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415 Motivation 2011-06-10

Trail going to Mount Blanca

A recent article from the Ledger-Inquirer, the newspaper for Columbus, Georgia, told of the journey of two hikers from that area who went on a backpacking trip on the Appalachian Trail. After hiking seventy miles in eleven days, they went home, as one of the hikers felt sick. They had been planning on hiking two hundred miles.

The duo's misfortunes multiplied as the trail was harder than they expected, their packs were heavier than expected, and it rained one day.

Setting goals like walking part of the Appalachian Trail are difficult. It is difficult to set the bar at just the right height. You want to be challenged; but still, you want to reach the goal. You have to plan realistic goals and then have the right motivation to execute the objectives.

In the summer of 2009 we went to Colorado to climb the 54 fourteen thousand feet peaks. Prior to our departure we spent months planning and preparing for the trip. We trained physically to reach the anticipated fitness level required to climb the mountains. We researched each route of each peak so that we were familiar with the possible routes and the mountains. We painstakingly plotted the driving routes to each trailhead. Luckily we talked a few friends into joining us for parts of the trip. And, we researched and purchased new gear to use on the trip. Finally, we were ready to go.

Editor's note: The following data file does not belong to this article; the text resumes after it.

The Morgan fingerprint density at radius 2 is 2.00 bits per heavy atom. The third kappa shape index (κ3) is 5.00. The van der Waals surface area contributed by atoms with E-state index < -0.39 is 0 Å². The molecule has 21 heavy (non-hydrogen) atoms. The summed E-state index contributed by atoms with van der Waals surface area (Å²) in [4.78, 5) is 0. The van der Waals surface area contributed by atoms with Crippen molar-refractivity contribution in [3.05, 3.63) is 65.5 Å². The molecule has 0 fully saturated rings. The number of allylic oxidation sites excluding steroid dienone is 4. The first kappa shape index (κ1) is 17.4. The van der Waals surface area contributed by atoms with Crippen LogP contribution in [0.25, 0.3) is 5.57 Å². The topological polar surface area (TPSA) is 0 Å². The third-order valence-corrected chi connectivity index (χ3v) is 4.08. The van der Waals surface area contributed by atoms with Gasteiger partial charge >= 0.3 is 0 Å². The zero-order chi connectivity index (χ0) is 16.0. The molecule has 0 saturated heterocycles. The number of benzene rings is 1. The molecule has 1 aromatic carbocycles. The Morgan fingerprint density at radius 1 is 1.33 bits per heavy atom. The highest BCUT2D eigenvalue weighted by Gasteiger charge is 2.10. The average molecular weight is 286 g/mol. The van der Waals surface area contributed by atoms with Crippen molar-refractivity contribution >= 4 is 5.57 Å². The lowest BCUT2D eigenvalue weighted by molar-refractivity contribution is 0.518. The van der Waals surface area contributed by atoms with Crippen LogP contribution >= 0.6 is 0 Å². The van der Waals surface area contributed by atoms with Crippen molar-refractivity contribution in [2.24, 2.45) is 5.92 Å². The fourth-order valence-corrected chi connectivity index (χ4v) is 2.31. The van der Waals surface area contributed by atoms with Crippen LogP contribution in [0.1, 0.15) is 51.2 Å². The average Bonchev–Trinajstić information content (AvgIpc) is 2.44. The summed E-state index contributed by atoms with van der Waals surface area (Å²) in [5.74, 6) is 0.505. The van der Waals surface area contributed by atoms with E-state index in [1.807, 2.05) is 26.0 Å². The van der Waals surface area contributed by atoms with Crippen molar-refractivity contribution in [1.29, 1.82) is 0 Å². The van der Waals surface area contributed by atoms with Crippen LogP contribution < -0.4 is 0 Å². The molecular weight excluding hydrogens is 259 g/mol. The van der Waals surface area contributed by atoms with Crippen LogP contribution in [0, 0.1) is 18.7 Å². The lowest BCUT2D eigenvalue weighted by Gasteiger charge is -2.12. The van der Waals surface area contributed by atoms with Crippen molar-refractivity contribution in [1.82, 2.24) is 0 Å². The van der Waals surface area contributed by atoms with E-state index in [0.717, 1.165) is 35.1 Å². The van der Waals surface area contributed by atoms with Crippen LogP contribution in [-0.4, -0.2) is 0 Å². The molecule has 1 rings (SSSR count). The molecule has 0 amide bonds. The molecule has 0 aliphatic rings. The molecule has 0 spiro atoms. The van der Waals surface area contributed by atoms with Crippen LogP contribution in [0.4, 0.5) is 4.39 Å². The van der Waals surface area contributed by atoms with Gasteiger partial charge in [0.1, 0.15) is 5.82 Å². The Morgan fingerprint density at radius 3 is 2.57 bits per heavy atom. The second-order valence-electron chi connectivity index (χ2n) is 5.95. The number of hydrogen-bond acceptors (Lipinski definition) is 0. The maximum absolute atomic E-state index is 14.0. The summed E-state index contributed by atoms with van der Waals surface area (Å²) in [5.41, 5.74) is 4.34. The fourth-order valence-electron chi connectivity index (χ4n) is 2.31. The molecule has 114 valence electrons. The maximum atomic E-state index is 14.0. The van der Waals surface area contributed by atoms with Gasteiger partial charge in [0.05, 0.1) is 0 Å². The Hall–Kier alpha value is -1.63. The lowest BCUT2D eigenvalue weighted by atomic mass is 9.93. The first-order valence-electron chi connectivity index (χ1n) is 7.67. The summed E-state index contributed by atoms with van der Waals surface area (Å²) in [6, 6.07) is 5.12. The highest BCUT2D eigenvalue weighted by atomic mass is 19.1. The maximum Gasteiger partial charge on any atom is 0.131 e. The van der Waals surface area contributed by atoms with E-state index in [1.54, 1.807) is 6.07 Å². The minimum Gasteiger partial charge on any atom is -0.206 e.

Our training was almost perfect. After acclimating, the mountains were not overly difficult for our conditioning and experience. Our knowledge of the peaks made us comfortable on all of the climbs. The gear we bought was lightweight and worked well. And having our friends join us was a lifesaver.

The things we underestimated were the times it would take to drive from trailhead to trailhead and the energy we wasted on non-climbing activities. We truly loved each climb. We truly hated each drive. Luckily, we were never both down. One of us was always positive. We motivated and encouraged each other. We did complain about the driving and finding food, but not the mountains. Our other ace in the hole was our friends. They did not drive us; but when we were tired and ready to quit, they filtered water for us, took care of the dog, and brought pizza to camp. They cheered us to the finish. They helped motivate us.

Our pair of hikers on the Appalachian Trail, will probably learn from their trip. One of the hikers claimed to never want to hike again, whereas the other wanted to return to take care of unfinished business. After the soreness and fatigue of the trip ends and the hikers' memories change the misery of the trail in to experiences, then both hikers will probably want to return.

For success they should: set realistic goals, spend more time planning and preparing, physcially train for the rigors of the trail. They probably also need to lighten the loads in their backpacks. And above all they need to find ways to motivate each other. They cannot let their partner lose the will to walk.

Happy motivating trails.


Our reports from our Fourteener trip.


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